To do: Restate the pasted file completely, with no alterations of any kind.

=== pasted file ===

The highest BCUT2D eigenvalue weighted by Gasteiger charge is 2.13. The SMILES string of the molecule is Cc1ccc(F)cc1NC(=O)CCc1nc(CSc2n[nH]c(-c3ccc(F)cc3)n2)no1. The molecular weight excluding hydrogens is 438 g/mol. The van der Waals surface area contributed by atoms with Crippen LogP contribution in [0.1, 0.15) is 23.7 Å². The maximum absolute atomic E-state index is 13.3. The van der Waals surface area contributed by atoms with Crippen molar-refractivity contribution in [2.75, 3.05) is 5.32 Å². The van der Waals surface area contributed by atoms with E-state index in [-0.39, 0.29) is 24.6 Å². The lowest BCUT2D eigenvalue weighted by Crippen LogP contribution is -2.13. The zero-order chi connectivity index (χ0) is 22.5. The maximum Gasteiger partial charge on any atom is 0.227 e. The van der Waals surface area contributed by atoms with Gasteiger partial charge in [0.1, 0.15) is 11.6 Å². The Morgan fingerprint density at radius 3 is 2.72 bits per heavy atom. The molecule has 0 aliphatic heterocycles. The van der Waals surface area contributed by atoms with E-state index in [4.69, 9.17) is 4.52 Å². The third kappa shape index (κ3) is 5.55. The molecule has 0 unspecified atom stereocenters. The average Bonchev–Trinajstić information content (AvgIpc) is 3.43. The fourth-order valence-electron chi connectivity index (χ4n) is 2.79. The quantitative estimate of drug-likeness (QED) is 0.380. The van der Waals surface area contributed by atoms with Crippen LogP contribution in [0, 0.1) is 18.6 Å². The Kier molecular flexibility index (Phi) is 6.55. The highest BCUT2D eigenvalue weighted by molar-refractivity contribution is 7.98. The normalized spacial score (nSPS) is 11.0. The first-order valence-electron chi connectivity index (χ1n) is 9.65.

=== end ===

The highest BCUT2D eigenvalue weighted by Gasteiger charge is 2.13. The SMILES string of the molecule is Cc1ccc(F)cc1NC(=O)CCc1nc(CSc2n[nH]c(-c3ccc(F)cc3)n2)no1. The molecular weight excluding hydrogens is 438 g/mol. The van der Waals surface area contributed by atoms with Crippen LogP contribution in [0.1, 0.15) is 23.7 Å². The maximum absolute atomic E-state index is 13.3. The van der Waals surface area contributed by atoms with Crippen molar-refractivity contribution in [2.75, 3.05) is 5.32 Å². The van der Waals surface area contributed by atoms with E-state index in [-0.39, 0.29) is 24.6 Å². The lowest BCUT2D eigenvalue weighted by Crippen LogP contribution is -2.13. The zero-order chi connectivity index (χ0) is 22.5. The maximum Gasteiger partial charge on any atom is 0.227 e. The van der Waals surface area contributed by atoms with Gasteiger partial charge in [0.1, 0.15) is 11.6 Å². The Morgan fingerprint density at radius 3 is 2.72 bits per heavy atom. The molecule has 0 aliphatic heterocycles. The van der Waals surface area contributed by atoms with E-state index in [4.69, 9.17) is 4.52 Å². The third kappa shape index (κ3) is 5.55. The molecule has 0 unspecified atom stereocenters. The average Bonchev–Trinajstić information content (AvgIpc) is 3.43. The fourth-order valence-electron chi connectivity index (χ4n) is 2.79. The quantitative estimate of drug-likeness (QED) is 0.380. The van der Waals surface area contributed by atoms with Crippen LogP contribution in [0, 0.1) is 18.6 Å². The Kier molecular flexibility index (Phi) is 6.55. The highest BCUT2D eigenvalue weighted by molar-refractivity contribution is 7.98. The normalized spacial score (nSPS) is 11.0. The first-order valence-electron chi connectivity index (χ1n) is 9.65.